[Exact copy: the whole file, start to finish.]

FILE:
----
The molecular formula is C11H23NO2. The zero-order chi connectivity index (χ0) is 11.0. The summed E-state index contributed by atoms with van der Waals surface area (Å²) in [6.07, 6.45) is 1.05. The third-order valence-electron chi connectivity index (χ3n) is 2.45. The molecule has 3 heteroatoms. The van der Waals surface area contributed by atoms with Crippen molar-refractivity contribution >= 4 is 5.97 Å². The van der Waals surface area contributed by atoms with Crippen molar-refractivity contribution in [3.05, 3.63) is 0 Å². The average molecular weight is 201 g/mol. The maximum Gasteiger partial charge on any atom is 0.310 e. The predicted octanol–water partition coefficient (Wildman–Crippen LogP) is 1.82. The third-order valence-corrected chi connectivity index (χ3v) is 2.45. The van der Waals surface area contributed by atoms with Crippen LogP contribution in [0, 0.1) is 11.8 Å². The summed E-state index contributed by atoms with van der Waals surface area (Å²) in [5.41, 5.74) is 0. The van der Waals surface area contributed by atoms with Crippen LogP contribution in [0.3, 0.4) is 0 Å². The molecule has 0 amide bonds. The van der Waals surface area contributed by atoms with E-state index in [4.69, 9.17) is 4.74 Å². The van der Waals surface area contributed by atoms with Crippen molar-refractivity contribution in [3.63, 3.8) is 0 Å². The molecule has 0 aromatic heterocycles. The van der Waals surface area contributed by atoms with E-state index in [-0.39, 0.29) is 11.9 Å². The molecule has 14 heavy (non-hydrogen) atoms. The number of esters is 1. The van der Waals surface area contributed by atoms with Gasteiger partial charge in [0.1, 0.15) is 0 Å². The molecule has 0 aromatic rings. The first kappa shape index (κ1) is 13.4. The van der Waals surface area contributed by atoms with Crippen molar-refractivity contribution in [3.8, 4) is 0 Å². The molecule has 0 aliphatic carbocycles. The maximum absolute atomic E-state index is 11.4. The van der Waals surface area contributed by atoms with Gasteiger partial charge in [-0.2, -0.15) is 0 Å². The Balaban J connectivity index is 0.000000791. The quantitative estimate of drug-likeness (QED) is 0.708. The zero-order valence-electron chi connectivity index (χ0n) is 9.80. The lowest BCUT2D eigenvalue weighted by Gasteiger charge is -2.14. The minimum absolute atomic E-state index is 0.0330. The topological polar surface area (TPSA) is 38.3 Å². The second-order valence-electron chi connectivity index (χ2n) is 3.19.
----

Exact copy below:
The molecular formula is C11H23NO2. The zero-order chi connectivity index (χ0) is 11.0. The summed E-state index contributed by atoms with van der Waals surface area (Å²) in [6.07, 6.45) is 1.05. The third-order valence-electron chi connectivity index (χ3n) is 2.45. The molecule has 3 heteroatoms. The van der Waals surface area contributed by atoms with Crippen molar-refractivity contribution >= 4 is 5.97 Å². The van der Waals surface area contributed by atoms with Crippen molar-refractivity contribution in [3.05, 3.63) is 0 Å². The average molecular weight is 201 g/mol. The maximum Gasteiger partial charge on any atom is 0.310 e. The predicted octanol–water partition coefficient (Wildman–Crippen LogP) is 1.82. The third-order valence-corrected chi connectivity index (χ3v) is 2.45. The van der Waals surface area contributed by atoms with Crippen LogP contribution in [0, 0.1) is 11.8 Å². The summed E-state index contributed by atoms with van der Waals surface area (Å²) in [5.41, 5.74) is 0. The van der Waals surface area contributed by atoms with Crippen LogP contribution in [0.3, 0.4) is 0 Å². The molecule has 0 amide bonds. The van der Waals surface area contributed by atoms with E-state index in [4.69, 9.17) is 4.74 Å². The van der Waals surface area contributed by atoms with Crippen molar-refractivity contribution in [3.63, 3.8) is 0 Å². The molecule has 0 aromatic heterocycles. The van der Waals surface area contributed by atoms with E-state index in [-0.39, 0.29) is 11.9 Å². The molecule has 14 heavy (non-hydrogen) atoms. The number of esters is 1. The van der Waals surface area contributed by atoms with Gasteiger partial charge in [0.1, 0.15) is 0 Å². The molecule has 0 aromatic rings. The first kappa shape index (κ1) is 13.4. The van der Waals surface area contributed by atoms with Crippen molar-refractivity contribution in [3.8, 4) is 0 Å². The molecule has 0 aliphatic carbocycles. The maximum absolute atomic E-state index is 11.4. The van der Waals surface area contributed by atoms with Gasteiger partial charge in [-0.2, -0.15) is 0 Å². The Balaban J connectivity index is 0.000000791. The quantitative estimate of drug-likeness (QED) is 0.708. The zero-order valence-electron chi connectivity index (χ0n) is 9.80. The lowest BCUT2D eigenvalue weighted by Gasteiger charge is -2.14. The minimum absolute atomic E-state index is 0.0330. The topological polar surface area (TPSA) is 38.3 Å². The second-order valence-electron chi connectivity index (χ2n) is 3.19.